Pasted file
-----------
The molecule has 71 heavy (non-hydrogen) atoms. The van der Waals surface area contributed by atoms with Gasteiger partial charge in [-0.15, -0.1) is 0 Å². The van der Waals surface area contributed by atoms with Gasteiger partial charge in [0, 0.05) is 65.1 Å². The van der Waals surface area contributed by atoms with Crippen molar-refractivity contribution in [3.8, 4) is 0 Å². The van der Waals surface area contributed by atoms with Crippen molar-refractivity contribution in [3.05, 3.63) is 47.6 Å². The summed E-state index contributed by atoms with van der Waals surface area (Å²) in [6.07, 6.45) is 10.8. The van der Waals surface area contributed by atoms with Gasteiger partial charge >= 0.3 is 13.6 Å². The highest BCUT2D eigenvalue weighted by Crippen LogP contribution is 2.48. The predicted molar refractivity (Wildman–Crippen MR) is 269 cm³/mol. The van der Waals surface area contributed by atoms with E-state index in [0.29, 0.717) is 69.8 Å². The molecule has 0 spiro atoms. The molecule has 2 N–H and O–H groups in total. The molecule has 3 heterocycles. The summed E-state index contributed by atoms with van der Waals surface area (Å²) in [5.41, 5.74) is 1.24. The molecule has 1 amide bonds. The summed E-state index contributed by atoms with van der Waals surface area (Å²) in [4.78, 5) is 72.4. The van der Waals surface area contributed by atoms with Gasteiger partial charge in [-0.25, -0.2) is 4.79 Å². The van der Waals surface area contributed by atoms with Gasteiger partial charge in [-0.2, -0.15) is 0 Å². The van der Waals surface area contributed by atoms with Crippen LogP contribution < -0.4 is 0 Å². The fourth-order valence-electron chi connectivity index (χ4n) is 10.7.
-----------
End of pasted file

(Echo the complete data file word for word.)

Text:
The molecule has 71 heavy (non-hydrogen) atoms. The van der Waals surface area contributed by atoms with Gasteiger partial charge in [-0.15, -0.1) is 0 Å². The van der Waals surface area contributed by atoms with Gasteiger partial charge in [0, 0.05) is 65.1 Å². The van der Waals surface area contributed by atoms with Crippen molar-refractivity contribution in [3.8, 4) is 0 Å². The van der Waals surface area contributed by atoms with Crippen molar-refractivity contribution in [3.05, 3.63) is 47.6 Å². The summed E-state index contributed by atoms with van der Waals surface area (Å²) in [6.07, 6.45) is 10.8. The van der Waals surface area contributed by atoms with Gasteiger partial charge >= 0.3 is 13.6 Å². The highest BCUT2D eigenvalue weighted by Crippen LogP contribution is 2.48. The predicted molar refractivity (Wildman–Crippen MR) is 269 cm³/mol. The van der Waals surface area contributed by atoms with E-state index in [0.29, 0.717) is 69.8 Å². The molecule has 0 spiro atoms. The molecule has 2 N–H and O–H groups in total. The molecule has 3 heterocycles. The summed E-state index contributed by atoms with van der Waals surface area (Å²) in [5.41, 5.74) is 1.24. The molecule has 1 amide bonds. The summed E-state index contributed by atoms with van der Waals surface area (Å²) in [4.78, 5) is 72.4. The van der Waals surface area contributed by atoms with Gasteiger partial charge in [-0.25, -0.2) is 4.79 Å². The van der Waals surface area contributed by atoms with Gasteiger partial charge in [-0.2, -0.15) is 0 Å². The van der Waals surface area contributed by atoms with Crippen LogP contribution < -0.4 is 0 Å². The fourth-order valence-electron chi connectivity index (χ4n) is 10.7.